$ ls -al /usr/bin/pkill
lrwxrwxrwx 1 root root 5 Dec 18  2022 /usr/bin/pkill -> pgrep

Running a python script directly from your shell ./myscript.py, comm will be exactly that (myscript.py), whereas cmdline will include the full path of the python interpreter along with it's arguments /usr/bin/python3 myscript.py.

We can see that the comm is of the filename, myscript.py, but argv[0] is /usr/bin/python3 and argv[1] is myscript.py.

Assume that myscript.py was written to be multi-threaded, spinning up two threads. Here we would comm under /task three times - one for the initial process and the other two for it's threads. Recall the virtual memory is shared between the threads, so comm will be repeated (as with cmdline).

$ cat  /proc/3389/comm

$ cat  /proc/3389/task/*/comm

$ cat  /proc/3389/cmdline | tr '\0' ' '
python3 myscript.py

The command line arguments (argv) is an array of pointers to null terminated strings, with the final element marking the end with a NULL (explaining the character substitution in the above example with tr to add in a space between the filename and first argument). As illustrated:

The environment variables follows the same structure. Both argv and environment variables pointers sit within the processes's virtual memory address space just above the first stack frame. The following diagram has been take from "The Linux Programming Interface" (I cannot recommend the book enough):

In addition to "The Linux Programming Interface", another slightly more dated but valuable book is "Advanced Programming in the UNIX® Environment"

Now we have an understanding on why a process can change it's command line arguments as it has direct access to it's own virtual memory address space. task_struct->comm is only directly modifiable from within the kernel and hence a system call is needed to change it:ptctl(PR_SET_NAME, name).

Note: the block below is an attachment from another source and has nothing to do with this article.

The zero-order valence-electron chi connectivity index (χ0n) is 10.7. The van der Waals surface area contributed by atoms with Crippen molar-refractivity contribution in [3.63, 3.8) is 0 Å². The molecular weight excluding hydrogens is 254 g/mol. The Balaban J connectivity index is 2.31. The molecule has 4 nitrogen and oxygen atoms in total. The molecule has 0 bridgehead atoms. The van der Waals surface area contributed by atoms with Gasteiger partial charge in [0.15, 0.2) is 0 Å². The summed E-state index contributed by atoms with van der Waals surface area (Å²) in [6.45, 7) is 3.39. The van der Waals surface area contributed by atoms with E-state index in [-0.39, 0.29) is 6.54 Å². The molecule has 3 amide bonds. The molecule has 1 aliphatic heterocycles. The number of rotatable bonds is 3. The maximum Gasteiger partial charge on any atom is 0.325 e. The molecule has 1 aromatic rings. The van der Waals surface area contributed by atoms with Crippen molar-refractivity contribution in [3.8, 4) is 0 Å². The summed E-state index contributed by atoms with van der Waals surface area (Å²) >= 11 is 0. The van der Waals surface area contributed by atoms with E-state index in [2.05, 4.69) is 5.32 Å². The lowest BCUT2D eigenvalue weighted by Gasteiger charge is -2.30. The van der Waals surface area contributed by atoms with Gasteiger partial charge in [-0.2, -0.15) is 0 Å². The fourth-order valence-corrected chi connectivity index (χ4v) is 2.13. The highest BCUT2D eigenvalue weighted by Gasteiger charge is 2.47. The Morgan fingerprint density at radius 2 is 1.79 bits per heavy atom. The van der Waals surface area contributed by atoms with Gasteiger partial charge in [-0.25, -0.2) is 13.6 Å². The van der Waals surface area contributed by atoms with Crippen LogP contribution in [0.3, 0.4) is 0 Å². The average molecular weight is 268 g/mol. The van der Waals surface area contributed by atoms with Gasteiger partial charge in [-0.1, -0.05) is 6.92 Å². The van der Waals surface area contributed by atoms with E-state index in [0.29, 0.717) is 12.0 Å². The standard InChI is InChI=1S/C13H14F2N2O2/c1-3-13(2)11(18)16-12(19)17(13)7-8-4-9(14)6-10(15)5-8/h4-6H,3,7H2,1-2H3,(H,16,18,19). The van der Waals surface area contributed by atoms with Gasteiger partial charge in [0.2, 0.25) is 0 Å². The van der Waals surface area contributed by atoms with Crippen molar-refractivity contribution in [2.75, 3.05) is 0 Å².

A little more onmm_struct, but we will keep it brief.
mm_struct 's member mmap points to a list of virtual memory areas (VMA), which is linked list of vm_area_struct. Each instance points to the start and end addresses of regions of memory such as the stack, heap, memory mapped files etc. which is made available to userspace processes via /proc/[pid]/maps (which utilities such as lsof use). Drilling further into the python example, various members of vm_area_struct is shown for a memory mapped file, the executable binary (python3.11) and the processes stack:

While this diagram is perhaps venturing into a little too much detail, this will be very important to understand for a later post where vm_file->f_path is shown to be tampered which removes some very "noisy" artefacts for "memory only" running processes and binaries that have been subject to the process stomping techniques described in detail in this post.

(Memory safe) setproctitle

Later on we will see that the BSD's offer developers setproctitle. Linux does not, and some developers choose to implement it themselves, for example LXC here and a LXC developer notes here. Why not just overwrite argv ? It should now be evident that overwriting argv past it's boundaries could corrupt the stack, first hitting environment variables, and then into the first stack frame processes.

Interesting enough, there are two references to setproctitle in the Linux kernel source, a comment in mm/util.c and the function get_mm_proctitle in fs/proc/base.c

The LXC project had implemented setproctitle in a safe manner, allowing an arbitrary length for argv without touching the process's stack.

LXC's setproctitle uses the prctl system call with the optionPR_SET_MM which according to the man page, modifies "certain kernel memory map descriptor fields of the calling process." With passing PR_SET_MM_MAP and a prctl_map structure which is populated with the existing memory map of the running process with one change: a new address for arg_start and arg_end which can be malloc'd on the heap, or just straight page(s) from mmap. Then the string copy is done on the newly allocated memory:

    arg_start = (unsigned long)proctitle;
    arg_end = arg_start + len;

    brk_val = syscall(__NR_brk, 0)
    prctl_map = (struct prctl_mm_map){
        .arg_start = arg_start,
        .arg_end = arg_end,
        .env_start = env_start,
        .env_end = env_end,
    ret = prctl(PR_SET_MM, PR_SET_MM_MAP, &prctl_map,
            sizeof(prctl_map), 0);
    (void)strncpy((char *)arg_start, title, len);

setproctitle.c - from. LXC

And indeed this does work, with a process name being long. Take the following with cmdline being a million characters in length:

    size_t size = 1000000000;
    char *new = malloc(size);
    for (int a = 0; a < size-1; a++)
            new[a] = 'A';
    new[size] = '\0';

The environment variables are no longer adjacent, and hence are untouched:

$ cat /proc/5092/cmdline  | wc -c

$ cat /proc/5092/environ | strings